Finding A Herbal Way To Deal With The Pain of Rheumatoid Arthritis

Finding A Herbal Way To Deal With The Pain of Rheumatoid Arthritis

Finding A Herbal Way To Deal With The Pain of Rheumatoid Arthritis

Rheumatoid arthritis is an autoimmune disease that causes pain and swelling in joints, affecting millions of people around the world. While there is no cure for the disease, various Chinese herbal medicines have been used for different aspects of rheumatoid arthritis or various symptoms or stages of the disease, such as when pain moves in different directions, the severity of the pain. Often, herbs are combined for treatments.

Rheumatoid arthritis can be considered in an active phase or remission phase and occurs when the immune system mistakenly attacks the body’s own tissues, with each person affected in their own way. Healthcare practitioners work to reduce the inflammation and slow the progression of joint damage.

Symptoms of Rheumatoid Arthritis

Symptoms include swollen joints that are tender and warm and stiffness in the morning that continues in the afternoon. In addition, there are nodules are under skin of the arms and weight loss, fatigue and fever.  The Rheumatoid arthritis affects the lining of the joints causing a painful swelling that can eventually lead to bone erosion and joint deforming. The attacks come and go, and it may be influenced by numerous factors such as infections, dietary components and stress.  Having rheumatoid arthritis can lead to higher risks of osteoporosis, carpel tunnel syndrome, and serious heart problems, resulting from inflammation of the surrounding tissues and hardening of the arteries.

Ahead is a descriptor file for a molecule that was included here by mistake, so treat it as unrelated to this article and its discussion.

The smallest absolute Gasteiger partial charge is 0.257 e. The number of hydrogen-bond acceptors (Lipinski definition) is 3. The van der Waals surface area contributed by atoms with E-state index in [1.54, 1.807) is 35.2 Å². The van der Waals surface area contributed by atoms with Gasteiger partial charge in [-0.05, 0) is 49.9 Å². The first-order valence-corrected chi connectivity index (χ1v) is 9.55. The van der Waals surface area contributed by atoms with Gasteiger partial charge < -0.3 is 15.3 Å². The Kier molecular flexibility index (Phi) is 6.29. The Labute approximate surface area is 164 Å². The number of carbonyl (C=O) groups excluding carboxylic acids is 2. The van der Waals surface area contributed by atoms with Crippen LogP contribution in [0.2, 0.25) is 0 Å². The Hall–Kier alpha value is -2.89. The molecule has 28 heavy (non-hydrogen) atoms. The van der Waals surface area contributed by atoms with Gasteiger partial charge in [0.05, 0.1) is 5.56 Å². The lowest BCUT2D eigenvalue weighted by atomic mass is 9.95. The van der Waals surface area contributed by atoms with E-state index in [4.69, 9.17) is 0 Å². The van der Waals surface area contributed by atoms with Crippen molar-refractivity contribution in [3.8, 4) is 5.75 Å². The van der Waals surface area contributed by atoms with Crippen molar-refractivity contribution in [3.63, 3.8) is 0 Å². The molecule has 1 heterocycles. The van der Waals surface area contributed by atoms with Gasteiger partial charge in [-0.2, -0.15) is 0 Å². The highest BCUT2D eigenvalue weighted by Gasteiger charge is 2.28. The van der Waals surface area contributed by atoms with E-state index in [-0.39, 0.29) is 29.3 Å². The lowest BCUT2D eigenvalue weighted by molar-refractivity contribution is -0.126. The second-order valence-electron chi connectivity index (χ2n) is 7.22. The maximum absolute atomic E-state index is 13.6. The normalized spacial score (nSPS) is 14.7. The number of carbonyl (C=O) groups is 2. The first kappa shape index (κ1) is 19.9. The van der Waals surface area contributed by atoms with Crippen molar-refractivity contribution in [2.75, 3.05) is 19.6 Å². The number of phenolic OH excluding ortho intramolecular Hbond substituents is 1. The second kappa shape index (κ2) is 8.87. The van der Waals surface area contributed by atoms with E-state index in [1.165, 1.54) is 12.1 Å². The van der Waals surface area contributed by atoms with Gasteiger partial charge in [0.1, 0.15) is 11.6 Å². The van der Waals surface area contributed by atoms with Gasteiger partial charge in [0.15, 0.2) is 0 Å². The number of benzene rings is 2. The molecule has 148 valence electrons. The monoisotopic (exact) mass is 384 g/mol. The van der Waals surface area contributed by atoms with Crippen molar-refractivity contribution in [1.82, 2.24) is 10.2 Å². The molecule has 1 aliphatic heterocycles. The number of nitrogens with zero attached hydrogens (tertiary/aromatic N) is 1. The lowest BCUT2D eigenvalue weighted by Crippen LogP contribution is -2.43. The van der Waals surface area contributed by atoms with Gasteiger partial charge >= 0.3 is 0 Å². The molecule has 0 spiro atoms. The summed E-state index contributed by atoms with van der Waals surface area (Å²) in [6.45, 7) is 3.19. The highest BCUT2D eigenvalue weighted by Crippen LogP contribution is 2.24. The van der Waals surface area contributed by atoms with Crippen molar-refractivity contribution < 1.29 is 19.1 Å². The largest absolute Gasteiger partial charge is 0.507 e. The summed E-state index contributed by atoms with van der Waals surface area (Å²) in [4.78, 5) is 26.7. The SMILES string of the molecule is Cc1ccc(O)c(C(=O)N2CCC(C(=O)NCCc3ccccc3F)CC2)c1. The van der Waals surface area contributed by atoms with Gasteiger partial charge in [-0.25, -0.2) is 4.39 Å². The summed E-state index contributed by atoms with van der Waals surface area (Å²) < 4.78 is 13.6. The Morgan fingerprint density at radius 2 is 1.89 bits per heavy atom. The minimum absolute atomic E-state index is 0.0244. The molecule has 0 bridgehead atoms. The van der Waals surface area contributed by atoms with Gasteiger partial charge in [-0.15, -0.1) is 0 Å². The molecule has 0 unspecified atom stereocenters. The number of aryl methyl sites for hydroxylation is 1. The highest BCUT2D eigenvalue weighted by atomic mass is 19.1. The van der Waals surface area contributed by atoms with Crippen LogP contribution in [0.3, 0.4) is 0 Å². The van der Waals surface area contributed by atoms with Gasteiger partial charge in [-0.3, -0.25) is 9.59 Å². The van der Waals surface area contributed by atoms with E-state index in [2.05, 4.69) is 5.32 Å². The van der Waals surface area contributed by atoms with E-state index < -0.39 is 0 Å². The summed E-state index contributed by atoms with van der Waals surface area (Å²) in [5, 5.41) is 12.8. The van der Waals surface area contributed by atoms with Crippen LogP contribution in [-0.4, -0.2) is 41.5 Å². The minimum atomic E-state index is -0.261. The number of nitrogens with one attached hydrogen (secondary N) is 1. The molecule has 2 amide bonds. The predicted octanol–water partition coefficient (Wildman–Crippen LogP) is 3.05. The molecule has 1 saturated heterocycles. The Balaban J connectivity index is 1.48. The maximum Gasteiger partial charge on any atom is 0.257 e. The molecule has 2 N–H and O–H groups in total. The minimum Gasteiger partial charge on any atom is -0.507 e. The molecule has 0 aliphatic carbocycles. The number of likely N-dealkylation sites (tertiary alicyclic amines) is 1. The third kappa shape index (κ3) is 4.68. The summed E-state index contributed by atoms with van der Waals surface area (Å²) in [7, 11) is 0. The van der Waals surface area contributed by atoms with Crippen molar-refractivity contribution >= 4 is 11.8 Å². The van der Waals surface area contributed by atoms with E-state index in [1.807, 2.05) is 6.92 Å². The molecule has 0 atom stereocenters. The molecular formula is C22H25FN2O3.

Limited Impact of Drug Use and Side Effects

Commonly used drugs, such as non-steroidal or anti-inflammatory medications and glucocorticoids have had limited impact or frequent side effects on patients. Women are up to three times more likely to develop rheumatoid arthritis than men, and develop the disease at a younger age. Most people don’t develop symptoms of rheumatoid arthritis until they reach their 60s although it can begin to affect people between ages of 30 and 60.

 Role of Chines Medicine

In Chinese Medicine, rheumatoid arthritis is mainly characterized as bi zheng, or impediment syndrome. There are many different kinds of bi zheng in Chinese medicine, all of which can be treated with a combination of acupuncture and herbal medicine. Wind bi is usually characterized by pain that moves in different directions and can be traded with herbal formulas such as Fang Feng Tang (Saposhnikovia Decoction). Cold bi is usually accompanied by more severe pain and might be treated with modifications of Wu Tou Tang (Aconite Main Tuber Decoction).

Fang Feng Tang

Among those combinations is Fang Feng Tang (Soposhnikovia Decoction), which focuses on the moving elements of pain. The herb, which is slightly pungent and sweet with a pleasant fragrance, is often combined with other herbs such as Henthae and Folium Mori in use for rheumatoid arthritis. Fang-Feng Tang also is known for treatment of cold-related headaches, body aches, chills and tremors.

Wu-Tou Decoction